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The Mystery of the Copper Scroll of Qumran

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posted on Nov, 8 2003 @ 01:19 AM
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good book I recommend

Book Description

Introduces a radical new perspective on the historical foundations of monotheism, based on the enigma of the Copper Scroll of the Essenes.
* Confirms the link between ancient Judaism and the pharoah Akhenaten.

* Decodes the system of measurements encrypted on the Copper Scroll that has confounded scholars for over 50 years, leading to the identification of fabulous lost treasures.

* Points to a radical new understanding of the origins of monotheism.

The famous Dead Sea Scrolls comprise the oldest collection of Biblical documents ever discovered. Of the Dead Sea Scrolls, none has baffled experts more than the 2,000-year-old Copper Scroll, discovered in 1952 by a team of Bedouin led by Henri de Contenson of the Ecole Biblique in East Jerusalem. Appearing to be a list of buried treasure engraved on copper pieces, the Copper Scroll is considered to be the work of a secretive Jewish sect of devout Essenes, who lived by the Dead Sea around the time of Jesus. No one has been able to explain its meaning or discover any of the 64 locations where the Biblical treasures it lists were buried.

Robert Feather, combining his background as a metallurgist with his journalistic expertise, has unraveled the enigma of the Copper Scroll in a fascinating study that takes the reader on a journey from ancient Mesopotamia, through Canaan, into Egypt, and back to the shores of the Dead Sea. His exploration links the scroll to the ancient Egyptian king Akhenaten, confirming a long suspected influence of this pharaoh's religious beliefs on those of the Hebrews. The author's findings not only reveal the locations of most of the treasures listed on the Copper Scroll, but they also point to a radical new understanding of the origins of monotheism-the basis of the three great religions of Judaism, Islam, and Christianity.

www.amazon.com...=1068276177/sr=8-1/ref=sr_8_1/102-4566858-0864165?v=glance&n=507846



posted on Nov, 8 2003 @ 02:07 AM
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Hmmm, I've always wondered about where the influence came from concerning monotheism & Akhenaten...Because his wife at the time was foreign royalty given to him under political treaty (Could *she* have been considering a new religion?). Considering that the evidence I've seen so far puts the period of Moses living in Egypt & the actual Exodus at about the same time as the rule of Ahkenaten.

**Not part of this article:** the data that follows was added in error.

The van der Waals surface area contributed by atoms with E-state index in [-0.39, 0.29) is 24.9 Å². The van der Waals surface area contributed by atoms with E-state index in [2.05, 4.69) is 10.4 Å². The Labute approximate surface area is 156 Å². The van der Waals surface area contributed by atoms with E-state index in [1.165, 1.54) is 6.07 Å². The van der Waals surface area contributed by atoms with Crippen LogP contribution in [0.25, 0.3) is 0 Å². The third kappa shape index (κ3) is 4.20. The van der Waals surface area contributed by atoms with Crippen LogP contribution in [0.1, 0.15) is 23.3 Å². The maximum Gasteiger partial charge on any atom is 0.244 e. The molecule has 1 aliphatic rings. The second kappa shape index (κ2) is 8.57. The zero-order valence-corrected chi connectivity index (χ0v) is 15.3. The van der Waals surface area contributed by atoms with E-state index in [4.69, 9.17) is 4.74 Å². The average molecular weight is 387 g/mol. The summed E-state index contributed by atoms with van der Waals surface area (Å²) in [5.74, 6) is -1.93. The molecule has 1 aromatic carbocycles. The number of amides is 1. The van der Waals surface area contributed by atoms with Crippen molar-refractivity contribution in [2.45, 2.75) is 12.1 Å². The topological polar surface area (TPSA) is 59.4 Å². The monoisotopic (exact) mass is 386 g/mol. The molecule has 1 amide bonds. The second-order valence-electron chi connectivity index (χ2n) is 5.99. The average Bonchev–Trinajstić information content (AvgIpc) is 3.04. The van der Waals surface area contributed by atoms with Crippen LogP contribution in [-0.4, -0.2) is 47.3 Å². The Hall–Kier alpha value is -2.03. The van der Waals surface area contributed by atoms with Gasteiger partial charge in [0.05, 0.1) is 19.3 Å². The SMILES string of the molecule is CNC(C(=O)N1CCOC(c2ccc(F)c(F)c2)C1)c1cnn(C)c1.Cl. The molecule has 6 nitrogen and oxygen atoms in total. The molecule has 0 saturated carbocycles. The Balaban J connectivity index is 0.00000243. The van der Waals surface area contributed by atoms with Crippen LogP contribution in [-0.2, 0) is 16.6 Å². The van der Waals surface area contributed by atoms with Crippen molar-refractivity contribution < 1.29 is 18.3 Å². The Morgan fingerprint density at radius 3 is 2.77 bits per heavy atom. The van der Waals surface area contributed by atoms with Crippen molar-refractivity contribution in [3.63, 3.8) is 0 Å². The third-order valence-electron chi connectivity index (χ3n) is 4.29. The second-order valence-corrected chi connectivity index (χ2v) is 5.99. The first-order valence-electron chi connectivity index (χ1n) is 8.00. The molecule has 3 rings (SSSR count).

I've wondered mostly about how much influence (on monotheism) could have come from Ahkenaten, his wife & even Moses at that time & about how they *got* that influence...And who influenced who the most to go through with it.

It's already been pretty well established that the influence Moses had on Judism contained a *lot* of Egyptian custom & practice...Such as the list of "clean" foods & the fastidious concern for hygene, which were common customs in Egypt.



posted on Nov, 8 2003 @ 02:15 AM
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Thats really interesting Slave, I'll have to read that. I know there is a theory about Akhenaten having really been Moses. He was ran out of Egypt because he became increasingly unpopular for his stance on Monotheism in Egypt while in Power. I had a link somewhere i'll have to find that again and post it here for you.



posted on Nov, 8 2003 @ 11:55 AM
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This is apparently a very old theory, there have been a few books which have dealt with the matter. Including Sigmond Freud

I came across this site which I have skimmed through

www.greatdreams.com...

it has some interesting leads, check out the links on his page



posted on Nov, 8 2003 @ 04:18 PM
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Originally posted by slave
This is apparently a very old theory, there have been a few books which have dealt with the matter. Including Sigmond Freud

I came across this site which I have skimmed through

www.greatdreams.com...

it has some interesting leads, check out the links on his page



Here's that link i wanted to post here for you:

dwij.org...

Amenhotep, who was later known as Akhenaten and Moses, was born in Year 12 of his father Amenhotep III, 1394 BC, in the summer royal palace in the border city of Zarw in northern Sinai. Zarw, modern Kantara East, was the center of the land of Goshen where the Israelites dwelt, and in the same location where the biblical Moses was born. But contrary to the biblical account, Moses was born inside the royal palace. His mother Queen Tiye had an elder son, Tuthmosis, who died a short time before Amenhotep's birth. Tuthmosis had been educated and trained at the royal residence in Memphis before he mysteriously disappeared—believed to have been kidnapped and assassinated by the Amun priests. Fearing for his safety, Tiye sent her son, the infant Amenhotep, by water to the safekeeping of her father's Israelite family outside the walls of Zarw. (Which was the origin of the biblical baby-in-the-bulrushes story.)




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